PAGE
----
She walked and walked through the sleepy, quiet streets, struggling to free herself of the invisible cord that bound her to the town and its inhabitants. The cord that bound her so tightly that escape seemed near impossible and lifelong imprisonment a certainty.
Small towns, dorpies in the local vernacular, were the same everywhere, she supposed. Inquisitive old ladies twitched the net curtains as she walked past and abruptly averted their eyes when she chanced upon them at the beaten down grocery store on the corner. They couldn’t stand the sight of her, couldn’t look her in the eyes as if she was a decaying, putrid rat dragged in by the cat. Tolerated but not accepted. At times she fervently wished for invisibility, a renowned magic disappearing act or an enchanted cloak perhaps. A sad, hollow smile touched her lips. This was the wishful thinking of a child as it tried to avoid the omniscient gaze of its mother, choosing to hide away in an enchanted world where all was well and acceptance was automatically granted.
She lengthened her stride around the Queen Victoria circle. Not a circle really more like an inverted navel. A navel from which her life and that of the others slowly emerged in concentric waves; birthed, re-birthed, cyclical, unchanging. She hurriedly passed the church, the old Afrikaans school, hulking dark shop windows and neglected government flats.
She was born here, just like the other 350 or so inhabitants, bonded to the red earth by a pulsing umbilical blood. However, she was other than, different, an outsider.
Family names here meant that the genes of generations before her had distilled and purified in blood. Not that she possessed a family name. Her blood was not specific enough or socially acceptable or perhaps her distillation process was grounded in the wrong scientific method. She knew she would never be part of the inherited memories of this godforsaken town, never know the sense of belonging, the ease with which they conversed or socialized. Instead when they could not avoid speaking to her directly, she was treated like a simpleton, a mental retard, someone beneath their precious time. Her doctor’s degree seemed less than and subsequently her practice suffered.
Hindsight always seemed perfect, but she should have known better at the time and never returned. She had the opportunity of a better life, free of the small town’s hate filled nuances. Yet, she had chosen to come back; a noble idea of being able to give back to the underprivileged community her primary motivation. Now she saw that it was still approval that drove her here, although she thought she had dealt with it successfully in the many therapy sessions. The past would never stay buried in the red earth; molehills would erupt and ruin the smooth, well fertilized lawn. Apparently she still carried the pain as a seeping, septic wound within her soul and the ten years away had offered no healing. Time did not heal all wounds.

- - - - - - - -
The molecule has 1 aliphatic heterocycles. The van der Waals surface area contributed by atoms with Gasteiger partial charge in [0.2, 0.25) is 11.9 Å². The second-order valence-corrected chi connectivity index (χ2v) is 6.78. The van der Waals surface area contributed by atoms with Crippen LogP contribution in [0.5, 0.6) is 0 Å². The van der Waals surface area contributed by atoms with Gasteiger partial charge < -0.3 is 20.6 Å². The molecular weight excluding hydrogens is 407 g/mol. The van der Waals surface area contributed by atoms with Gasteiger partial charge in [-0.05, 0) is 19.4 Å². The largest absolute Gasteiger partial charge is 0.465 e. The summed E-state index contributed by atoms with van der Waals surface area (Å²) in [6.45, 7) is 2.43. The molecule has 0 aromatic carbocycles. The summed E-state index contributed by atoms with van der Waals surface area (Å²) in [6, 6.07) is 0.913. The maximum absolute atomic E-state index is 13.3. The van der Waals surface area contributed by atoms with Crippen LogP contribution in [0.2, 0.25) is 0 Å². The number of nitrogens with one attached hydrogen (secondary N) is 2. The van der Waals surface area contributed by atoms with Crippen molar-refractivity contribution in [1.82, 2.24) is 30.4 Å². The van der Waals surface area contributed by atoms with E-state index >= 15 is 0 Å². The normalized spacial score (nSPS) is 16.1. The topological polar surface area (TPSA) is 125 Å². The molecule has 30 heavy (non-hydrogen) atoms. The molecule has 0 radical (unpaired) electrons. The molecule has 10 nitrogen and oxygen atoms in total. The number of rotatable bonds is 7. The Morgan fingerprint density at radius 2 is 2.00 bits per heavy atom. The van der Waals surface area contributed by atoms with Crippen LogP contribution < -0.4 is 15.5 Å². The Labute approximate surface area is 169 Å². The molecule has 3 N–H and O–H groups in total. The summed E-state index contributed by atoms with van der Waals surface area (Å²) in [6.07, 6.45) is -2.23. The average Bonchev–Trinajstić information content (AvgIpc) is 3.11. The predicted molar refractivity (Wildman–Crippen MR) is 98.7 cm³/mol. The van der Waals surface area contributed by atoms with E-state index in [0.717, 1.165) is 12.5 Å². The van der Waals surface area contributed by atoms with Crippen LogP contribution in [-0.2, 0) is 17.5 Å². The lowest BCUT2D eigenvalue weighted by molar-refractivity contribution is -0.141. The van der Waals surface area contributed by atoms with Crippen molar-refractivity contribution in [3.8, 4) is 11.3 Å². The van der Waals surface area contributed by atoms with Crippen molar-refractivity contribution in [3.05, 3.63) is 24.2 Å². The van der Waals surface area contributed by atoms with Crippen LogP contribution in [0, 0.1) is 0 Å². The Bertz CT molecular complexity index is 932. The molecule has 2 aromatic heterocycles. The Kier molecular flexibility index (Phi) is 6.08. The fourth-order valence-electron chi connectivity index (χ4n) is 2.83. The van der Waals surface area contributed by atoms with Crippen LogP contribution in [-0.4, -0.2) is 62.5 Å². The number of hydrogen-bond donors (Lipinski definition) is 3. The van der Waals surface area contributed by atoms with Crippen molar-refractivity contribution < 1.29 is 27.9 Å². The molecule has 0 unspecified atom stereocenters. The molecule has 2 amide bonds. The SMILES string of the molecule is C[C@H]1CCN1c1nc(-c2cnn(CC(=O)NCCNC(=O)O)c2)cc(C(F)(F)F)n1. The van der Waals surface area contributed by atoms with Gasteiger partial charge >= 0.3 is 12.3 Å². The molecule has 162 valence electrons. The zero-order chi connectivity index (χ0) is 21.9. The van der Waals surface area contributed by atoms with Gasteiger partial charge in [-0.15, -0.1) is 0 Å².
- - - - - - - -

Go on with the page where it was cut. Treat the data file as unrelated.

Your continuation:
Her mother had fit seamlessly into the fabric of the town’s elite subculture. She was intelligent, a gifted athlete and stunningly beautiful. Her father was the mayor and her mother headed the church’s charity drives. Yet, the good deeds, the wealth and the acclaim were washed away in the flood of her mother’s “unnatural” desires. Eventually she too was shunned and ostracized because of me. They could not hide the fact that I existed. My father was sent away bruised and battered in the back of a police van, this they could hide and punishment was measured out in heaped shovels.
Since that day my mother walked around with a scarlet letter on her breast and an indelible blot on her soul. She would become known as “that girl”, as though her name had fallen through the cracks of the town’s memory, or as if it held a curse and could not be spoken aloud for fear of certain calamity befalling the speaker. She became amorphous; a nothing that still lived and breathed.
I found her one afternoon after school, hanging from the rafters, her thin ankles swaying in the slight breeze that came through the open window. The letter she left simply said that she could not face another day as an outsider. She could not face the taunts and the name-calling, the insistent whispers behind her back. I instinctively knew what this meant, being more of an outsider than she could ever have imagined. I was a half human, neither nor. At least she was wholly something, but I never knew or could puzzle out where it was that I belonged.
In 1967 my mother fell in love with a black man from the township, Joseph Mtshala. She was lily white, he was blackest night, and I am something in between…colored …neither nor….the perfect outsider.